Synopsis: Five/nine has changed the world, leaving Elliot in complete seclusion, while Angela finds happiness at Evil Corp, and fsociety, under Darlene’s control, delivers a malicious payload.


Hooooh boy. I’d almost forgotten what it was like to watch a show with a completely and intrinsically unreliable narrator. And what it’s like is emotionally taxing and insanely engaging. It’s a very rare thing on network TV to have unreliable audience stand-ins at all, let alone one like Elliot. Elliot is literally a narrator. He’s not just the protagonist, he truly speaks directly to the audience, he talks to himself, and he knows he’s unreliable.

In fact, what appears to be the most pressing storyline for the sophomore season, is Elliot piecing through exactly what of last seasons misdeeds he’s personally responsible for. Currently, he’s hiding out at his mom’s house, avoiding the internet at all costs, and sticking to an extremely regimented schedule, in the hopes of keeping “Mr. Robot” at bay. He journals his every waking moment and has isolated himself completely from all forms of technology, in the hopes of eliminating any gaps in his memory, and eventually Mr. Robot entirely.

The two-part season opener focuses very heavily on Elliot’s mental state and inner turmoil, and offers very little in the way of explanations about last season’s hanging plot threads. He agonizes over the presence of Mr. Robot, he attends a lot of pickup basketball games, and hangs out with the same guy for every meal.

Mr. Robot shows up every time Elliot is tempted to do something he shouldn’t. Gideon asks Elliot for help, and Mr. Robot stands to the side, aggressively and distractingly eating an apple with a knife. Elliot meets a man who wants his help on a hacking job, and Mr. Robot appears over his shoulder, complaining about the enforced analog prison Elliot’s created. When Elliot’s alone, they argue incessantly, becoming so heated that Mr. Robot often shoots Elliot in the head, and Elliot wears a bandage, even though it isn’t real.

Elliot’s determination is admirable and heartbreaking. And destined to fail. How can he get rid of another half of his personality? How do you get rid of someone if you refuse to do the only thing they want from you? But if you did it, why would they leave when they’ve finally got their hooks in you?

This comes to a head when Elliot again meets the man he refused to do a hack for, and the man asks why he’s acting so differently than the night before, revealing that they had a meeting Elliot doesn’t remember. When he confronts Mr. Robot, he simply says “when people see you coming, they see me.” This triggers a terrifying and unsettling outburst of maniacal laughter from Elliot, at the realization that his miserable, self-imposed exile backfired so spectacularly, and control, as Mr. Robot continuously told him, is an illusion.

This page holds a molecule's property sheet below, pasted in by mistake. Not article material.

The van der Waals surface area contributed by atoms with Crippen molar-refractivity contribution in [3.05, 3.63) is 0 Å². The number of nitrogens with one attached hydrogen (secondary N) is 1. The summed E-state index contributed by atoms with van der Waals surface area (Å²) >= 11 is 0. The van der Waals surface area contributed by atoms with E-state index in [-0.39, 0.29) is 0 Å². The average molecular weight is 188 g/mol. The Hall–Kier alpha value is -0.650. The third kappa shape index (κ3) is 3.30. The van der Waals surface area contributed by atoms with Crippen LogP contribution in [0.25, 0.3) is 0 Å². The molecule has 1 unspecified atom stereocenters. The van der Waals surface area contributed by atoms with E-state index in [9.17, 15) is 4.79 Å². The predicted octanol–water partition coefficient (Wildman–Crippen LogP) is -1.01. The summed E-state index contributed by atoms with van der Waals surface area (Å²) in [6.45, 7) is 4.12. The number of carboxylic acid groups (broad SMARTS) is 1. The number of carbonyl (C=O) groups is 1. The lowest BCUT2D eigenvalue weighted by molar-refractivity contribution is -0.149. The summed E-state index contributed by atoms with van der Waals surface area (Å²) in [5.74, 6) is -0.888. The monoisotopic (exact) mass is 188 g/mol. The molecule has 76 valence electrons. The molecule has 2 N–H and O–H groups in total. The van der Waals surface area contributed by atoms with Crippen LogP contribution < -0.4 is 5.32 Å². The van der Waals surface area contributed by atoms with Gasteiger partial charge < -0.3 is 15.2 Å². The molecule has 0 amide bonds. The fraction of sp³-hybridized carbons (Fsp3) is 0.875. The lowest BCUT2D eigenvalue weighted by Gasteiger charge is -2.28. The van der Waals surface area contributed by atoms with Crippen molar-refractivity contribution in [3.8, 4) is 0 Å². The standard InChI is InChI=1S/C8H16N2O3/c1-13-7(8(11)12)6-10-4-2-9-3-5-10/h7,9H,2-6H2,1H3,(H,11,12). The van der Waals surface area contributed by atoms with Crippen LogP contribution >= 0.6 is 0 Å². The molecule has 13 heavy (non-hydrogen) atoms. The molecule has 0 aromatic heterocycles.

Elliot tries again to break the cycle, essentially telling Mr. Robot to get bent, and he goes off to his church group. He dozes off, given the fact that he apparently didn’t sleep the night before, and wakes up back home, on the phone with Tyrell himself.

Darlene, for her part, has taken over fsociety, and is determined to finish what they started. She hacks E-Corp’s general counsel out of her own smart house, just for extra irony, and sets up camp there, determined to complete the mission and take E-Corp to task.

In her first power play as queen bee, she sends E-Corp a ransomware payload, that promises to brick over their entire system, if one of their chief officers doesn’t deliver exactly 5.9 million dollars to a given location. CTO Scott Knowles takes on the job, and when he gets there, a bike messenger delivers a mask, with a note that tells him to don the mask, and burn the money. Which he does, while an entire city block watches.

This turn of events takes us back to Angela, who’s working as an up-and-coming PR darling for E-Corp, and currently fielding press inquiries about the incident. It’s a job she was supposed to take temporarily, while looking for a way to take them down from the inside.

As it turns out, she likes it, and she’s good at it, and she doesn’t want to leave. She claims to have found peace after everything, that abandoning the fight is for the best, but we also see her unenthusiastically hooking up with men she doesn’t know at bars, and watching self-affirmation infomercials instead of sleeping.

With nothing but a music box mysterious missed phone call to Joanna as a clue to the unfolding events of the larger Five/nine arc, it’s safe to say it’s anybody’s game. E-Corp isn’t rolling over and playing dead, White Rose is still in play, Darlene has plans for fsociety, and everything in the premiere was entirely muddled and overshadowed by the inner workings of Elliot’s identity struggle, which is narratively flawless, given the setup of the audience as a figment of his imagination.

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